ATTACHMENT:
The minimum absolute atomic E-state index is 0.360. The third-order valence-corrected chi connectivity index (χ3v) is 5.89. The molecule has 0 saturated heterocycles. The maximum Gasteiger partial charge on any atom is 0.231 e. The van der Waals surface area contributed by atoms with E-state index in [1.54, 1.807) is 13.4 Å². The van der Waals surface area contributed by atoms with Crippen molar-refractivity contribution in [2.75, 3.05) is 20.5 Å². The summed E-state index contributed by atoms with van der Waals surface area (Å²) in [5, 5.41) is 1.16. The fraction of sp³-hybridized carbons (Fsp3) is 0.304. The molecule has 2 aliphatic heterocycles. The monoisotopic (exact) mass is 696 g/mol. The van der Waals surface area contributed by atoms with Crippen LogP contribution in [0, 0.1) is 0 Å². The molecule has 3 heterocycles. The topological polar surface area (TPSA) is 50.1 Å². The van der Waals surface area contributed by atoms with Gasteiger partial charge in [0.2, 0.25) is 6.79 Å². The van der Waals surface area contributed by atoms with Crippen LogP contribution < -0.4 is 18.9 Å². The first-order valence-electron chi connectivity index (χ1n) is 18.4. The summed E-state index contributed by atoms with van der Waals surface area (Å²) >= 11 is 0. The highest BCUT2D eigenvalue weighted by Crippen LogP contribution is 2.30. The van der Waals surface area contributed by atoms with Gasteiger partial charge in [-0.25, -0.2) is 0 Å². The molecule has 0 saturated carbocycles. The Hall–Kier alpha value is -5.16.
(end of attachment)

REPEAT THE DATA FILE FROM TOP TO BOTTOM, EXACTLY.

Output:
The minimum absolute atomic E-state index is 0.360. The third-order valence-corrected chi connectivity index (χ3v) is 5.89. The molecule has 0 saturated heterocycles. The maximum Gasteiger partial charge on any atom is 0.231 e. The van der Waals surface area contributed by atoms with E-state index in [1.54, 1.807) is 13.4 Å². The van der Waals surface area contributed by atoms with Crippen molar-refractivity contribution in [2.75, 3.05) is 20.5 Å². The summed E-state index contributed by atoms with van der Waals surface area (Å²) in [5, 5.41) is 1.16. The fraction of sp³-hybridized carbons (Fsp3) is 0.304. The molecule has 2 aliphatic heterocycles. The monoisotopic (exact) mass is 696 g/mol. The van der Waals surface area contributed by atoms with Crippen LogP contribution in [0, 0.1) is 0 Å². The molecule has 3 heterocycles. The topological polar surface area (TPSA) is 50.1 Å². The van der Waals surface area contributed by atoms with Gasteiger partial charge in [0.2, 0.25) is 6.79 Å². The van der Waals surface area contributed by atoms with Crippen LogP contribution < -0.4 is 18.9 Å². The first-order valence-electron chi connectivity index (χ1n) is 18.4. The summed E-state index contributed by atoms with van der Waals surface area (Å²) >= 11 is 0. The highest BCUT2D eigenvalue weighted by Crippen LogP contribution is 2.30. The van der Waals surface area contributed by atoms with Gasteiger partial charge in [-0.25, -0.2) is 0 Å². The molecule has 0 saturated carbocycles. The Hall–Kier alpha value is -5.16.